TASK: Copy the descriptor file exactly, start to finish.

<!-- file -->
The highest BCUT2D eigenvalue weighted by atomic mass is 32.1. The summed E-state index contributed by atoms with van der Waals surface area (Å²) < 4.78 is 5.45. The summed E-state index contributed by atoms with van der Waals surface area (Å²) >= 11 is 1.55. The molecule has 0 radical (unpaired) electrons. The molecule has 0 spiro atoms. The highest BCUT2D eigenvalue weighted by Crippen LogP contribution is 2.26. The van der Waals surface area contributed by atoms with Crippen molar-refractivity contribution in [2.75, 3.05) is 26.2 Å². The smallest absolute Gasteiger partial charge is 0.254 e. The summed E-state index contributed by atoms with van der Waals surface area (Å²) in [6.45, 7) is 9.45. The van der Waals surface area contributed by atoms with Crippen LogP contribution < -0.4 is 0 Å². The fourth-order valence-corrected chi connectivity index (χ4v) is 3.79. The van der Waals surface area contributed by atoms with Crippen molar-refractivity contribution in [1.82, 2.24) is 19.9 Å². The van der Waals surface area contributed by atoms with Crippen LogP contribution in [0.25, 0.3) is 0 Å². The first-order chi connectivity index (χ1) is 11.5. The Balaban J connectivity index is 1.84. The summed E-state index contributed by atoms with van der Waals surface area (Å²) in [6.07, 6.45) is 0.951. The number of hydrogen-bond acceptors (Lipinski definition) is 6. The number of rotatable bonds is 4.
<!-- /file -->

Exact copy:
The highest BCUT2D eigenvalue weighted by atomic mass is 32.1. The summed E-state index contributed by atoms with van der Waals surface area (Å²) < 4.78 is 5.45. The summed E-state index contributed by atoms with van der Waals surface area (Å²) >= 11 is 1.55. The molecule has 0 radical (unpaired) electrons. The molecule has 0 spiro atoms. The highest BCUT2D eigenvalue weighted by Crippen LogP contribution is 2.26. The van der Waals surface area contributed by atoms with Crippen molar-refractivity contribution in [2.75, 3.05) is 26.2 Å². The smallest absolute Gasteiger partial charge is 0.254 e. The summed E-state index contributed by atoms with van der Waals surface area (Å²) in [6.45, 7) is 9.45. The van der Waals surface area contributed by atoms with Crippen LogP contribution < -0.4 is 0 Å². The fourth-order valence-corrected chi connectivity index (χ4v) is 3.79. The van der Waals surface area contributed by atoms with Crippen molar-refractivity contribution in [1.82, 2.24) is 19.9 Å². The van der Waals surface area contributed by atoms with Crippen LogP contribution in [0.25, 0.3) is 0 Å². The first-order chi connectivity index (χ1) is 11.5. The Balaban J connectivity index is 1.84. The summed E-state index contributed by atoms with van der Waals surface area (Å²) in [6.07, 6.45) is 0.951. The number of hydrogen-bond acceptors (Lipinski definition) is 6. The number of rotatable bonds is 4.